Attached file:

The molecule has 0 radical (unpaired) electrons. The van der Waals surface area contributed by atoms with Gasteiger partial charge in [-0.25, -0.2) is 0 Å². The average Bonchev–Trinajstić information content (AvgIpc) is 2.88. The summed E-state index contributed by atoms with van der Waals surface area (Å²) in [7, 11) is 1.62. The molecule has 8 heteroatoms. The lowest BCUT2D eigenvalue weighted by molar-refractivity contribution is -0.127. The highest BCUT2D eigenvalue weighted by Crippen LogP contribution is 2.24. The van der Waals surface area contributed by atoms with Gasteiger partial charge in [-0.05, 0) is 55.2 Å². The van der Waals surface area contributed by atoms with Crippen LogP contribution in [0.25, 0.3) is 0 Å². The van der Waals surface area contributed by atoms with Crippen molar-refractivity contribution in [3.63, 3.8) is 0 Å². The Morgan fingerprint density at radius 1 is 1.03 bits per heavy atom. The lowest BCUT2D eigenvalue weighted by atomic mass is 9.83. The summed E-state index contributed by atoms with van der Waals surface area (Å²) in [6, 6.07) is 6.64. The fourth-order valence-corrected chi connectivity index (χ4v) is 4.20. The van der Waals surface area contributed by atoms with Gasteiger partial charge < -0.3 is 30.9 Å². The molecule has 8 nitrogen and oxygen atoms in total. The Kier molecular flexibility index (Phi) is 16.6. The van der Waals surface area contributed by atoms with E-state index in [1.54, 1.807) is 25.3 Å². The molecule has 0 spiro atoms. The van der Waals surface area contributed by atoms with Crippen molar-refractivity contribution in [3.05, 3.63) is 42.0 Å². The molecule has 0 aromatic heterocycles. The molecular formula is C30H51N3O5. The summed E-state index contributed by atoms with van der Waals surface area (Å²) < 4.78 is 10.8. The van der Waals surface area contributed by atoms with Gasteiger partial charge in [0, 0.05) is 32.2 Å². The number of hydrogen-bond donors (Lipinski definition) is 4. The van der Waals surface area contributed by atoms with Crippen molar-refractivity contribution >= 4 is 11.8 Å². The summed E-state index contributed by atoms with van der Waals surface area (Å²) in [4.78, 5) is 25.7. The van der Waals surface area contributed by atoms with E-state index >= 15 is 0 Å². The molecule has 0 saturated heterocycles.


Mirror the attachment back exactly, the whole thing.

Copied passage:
The molecule has 0 radical (unpaired) electrons. The van der Waals surface area contributed by atoms with Gasteiger partial charge in [-0.25, -0.2) is 0 Å². The average Bonchev–Trinajstić information content (AvgIpc) is 2.88. The summed E-state index contributed by atoms with van der Waals surface area (Å²) in [7, 11) is 1.62. The molecule has 8 heteroatoms. The lowest BCUT2D eigenvalue weighted by molar-refractivity contribution is -0.127. The highest BCUT2D eigenvalue weighted by Crippen LogP contribution is 2.24. The van der Waals surface area contributed by atoms with Gasteiger partial charge in [-0.05, 0) is 55.2 Å². The van der Waals surface area contributed by atoms with Crippen LogP contribution in [0.25, 0.3) is 0 Å². The van der Waals surface area contributed by atoms with Crippen molar-refractivity contribution in [3.63, 3.8) is 0 Å². The Morgan fingerprint density at radius 1 is 1.03 bits per heavy atom. The lowest BCUT2D eigenvalue weighted by atomic mass is 9.83. The summed E-state index contributed by atoms with van der Waals surface area (Å²) in [6, 6.07) is 6.64. The fourth-order valence-corrected chi connectivity index (χ4v) is 4.20. The van der Waals surface area contributed by atoms with Gasteiger partial charge < -0.3 is 30.9 Å². The molecule has 8 nitrogen and oxygen atoms in total. The Kier molecular flexibility index (Phi) is 16.6. The van der Waals surface area contributed by atoms with E-state index in [1.54, 1.807) is 25.3 Å². The molecule has 0 spiro atoms. The van der Waals surface area contributed by atoms with Crippen molar-refractivity contribution in [3.05, 3.63) is 42.0 Å². The molecule has 0 aromatic heterocycles. The molecular formula is C30H51N3O5. The summed E-state index contributed by atoms with van der Waals surface area (Å²) < 4.78 is 10.8. The van der Waals surface area contributed by atoms with Gasteiger partial charge in [0, 0.05) is 32.2 Å². The number of hydrogen-bond donors (Lipinski definition) is 4. The van der Waals surface area contributed by atoms with Crippen molar-refractivity contribution >= 4 is 11.8 Å². The summed E-state index contributed by atoms with van der Waals surface area (Å²) in [4.78, 5) is 25.7. The van der Waals surface area contributed by atoms with E-state index >= 15 is 0 Å². The molecule has 0 saturated heterocycles.